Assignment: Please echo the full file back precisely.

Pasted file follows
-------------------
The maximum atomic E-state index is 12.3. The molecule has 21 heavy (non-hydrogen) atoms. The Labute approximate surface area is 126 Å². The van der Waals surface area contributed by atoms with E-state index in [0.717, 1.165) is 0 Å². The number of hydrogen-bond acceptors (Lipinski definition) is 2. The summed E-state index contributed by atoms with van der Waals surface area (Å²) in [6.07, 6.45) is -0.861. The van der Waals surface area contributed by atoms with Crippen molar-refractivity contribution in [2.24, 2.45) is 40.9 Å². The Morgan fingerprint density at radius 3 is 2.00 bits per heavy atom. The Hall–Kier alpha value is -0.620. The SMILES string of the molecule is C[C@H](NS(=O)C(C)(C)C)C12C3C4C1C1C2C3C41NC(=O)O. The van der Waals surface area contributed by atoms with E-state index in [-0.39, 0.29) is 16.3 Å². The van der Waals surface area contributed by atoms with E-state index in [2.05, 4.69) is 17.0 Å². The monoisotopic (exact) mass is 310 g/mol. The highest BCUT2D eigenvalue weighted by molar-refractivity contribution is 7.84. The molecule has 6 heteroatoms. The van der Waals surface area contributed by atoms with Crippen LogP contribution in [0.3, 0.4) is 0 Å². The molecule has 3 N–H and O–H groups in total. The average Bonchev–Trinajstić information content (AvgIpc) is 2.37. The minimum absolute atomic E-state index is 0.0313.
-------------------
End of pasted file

The maximum atomic E-state index is 12.3. The molecule has 21 heavy (non-hydrogen) atoms. The Labute approximate surface area is 126 Å². The van der Waals surface area contributed by atoms with E-state index in [0.717, 1.165) is 0 Å². The number of hydrogen-bond acceptors (Lipinski definition) is 2. The summed E-state index contributed by atoms with van der Waals surface area (Å²) in [6.07, 6.45) is -0.861. The van der Waals surface area contributed by atoms with Crippen molar-refractivity contribution in [2.24, 2.45) is 40.9 Å². The Morgan fingerprint density at radius 3 is 2.00 bits per heavy atom. The Hall–Kier alpha value is -0.620. The SMILES string of the molecule is C[C@H](NS(=O)C(C)(C)C)C12C3C4C1C1C2C3C41NC(=O)O. The van der Waals surface area contributed by atoms with E-state index in [-0.39, 0.29) is 16.3 Å². The van der Waals surface area contributed by atoms with E-state index in [2.05, 4.69) is 17.0 Å². The monoisotopic (exact) mass is 310 g/mol. The highest BCUT2D eigenvalue weighted by molar-refractivity contribution is 7.84. The molecule has 6 heteroatoms. The van der Waals surface area contributed by atoms with Crippen LogP contribution in [0.3, 0.4) is 0 Å². The molecule has 3 N–H and O–H groups in total. The average Bonchev–Trinajstić information content (AvgIpc) is 2.37. The minimum absolute atomic E-state index is 0.0313.